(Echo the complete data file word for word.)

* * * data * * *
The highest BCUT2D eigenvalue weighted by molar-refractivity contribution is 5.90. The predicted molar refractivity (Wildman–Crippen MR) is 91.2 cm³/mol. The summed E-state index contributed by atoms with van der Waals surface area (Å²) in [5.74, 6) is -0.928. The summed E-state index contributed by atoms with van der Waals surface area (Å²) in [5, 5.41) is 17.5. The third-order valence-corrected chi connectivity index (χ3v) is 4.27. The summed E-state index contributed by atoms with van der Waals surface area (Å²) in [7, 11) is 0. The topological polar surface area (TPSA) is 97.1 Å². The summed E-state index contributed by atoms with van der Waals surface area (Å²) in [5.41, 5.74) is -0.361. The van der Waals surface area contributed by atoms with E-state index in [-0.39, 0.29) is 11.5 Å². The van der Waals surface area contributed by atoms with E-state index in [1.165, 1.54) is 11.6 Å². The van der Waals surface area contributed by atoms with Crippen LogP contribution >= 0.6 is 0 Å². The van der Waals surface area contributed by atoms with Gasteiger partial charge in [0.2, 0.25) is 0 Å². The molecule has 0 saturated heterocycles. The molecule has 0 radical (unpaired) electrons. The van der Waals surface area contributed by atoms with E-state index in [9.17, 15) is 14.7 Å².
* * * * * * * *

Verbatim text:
The highest BCUT2D eigenvalue weighted by molar-refractivity contribution is 5.90. The predicted molar refractivity (Wildman–Crippen MR) is 91.2 cm³/mol. The summed E-state index contributed by atoms with van der Waals surface area (Å²) in [5.74, 6) is -0.928. The summed E-state index contributed by atoms with van der Waals surface area (Å²) in [5, 5.41) is 17.5. The third-order valence-corrected chi connectivity index (χ3v) is 4.27. The summed E-state index contributed by atoms with van der Waals surface area (Å²) in [7, 11) is 0. The topological polar surface area (TPSA) is 97.1 Å². The summed E-state index contributed by atoms with van der Waals surface area (Å²) in [5.41, 5.74) is -0.361. The van der Waals surface area contributed by atoms with E-state index in [-0.39, 0.29) is 11.5 Å². The van der Waals surface area contributed by atoms with E-state index in [1.165, 1.54) is 11.6 Å². The van der Waals surface area contributed by atoms with Crippen LogP contribution >= 0.6 is 0 Å². The van der Waals surface area contributed by atoms with Gasteiger partial charge in [0.2, 0.25) is 0 Å². The molecule has 0 saturated heterocycles. The molecule has 0 radical (unpaired) electrons. The van der Waals surface area contributed by atoms with E-state index in [9.17, 15) is 14.7 Å².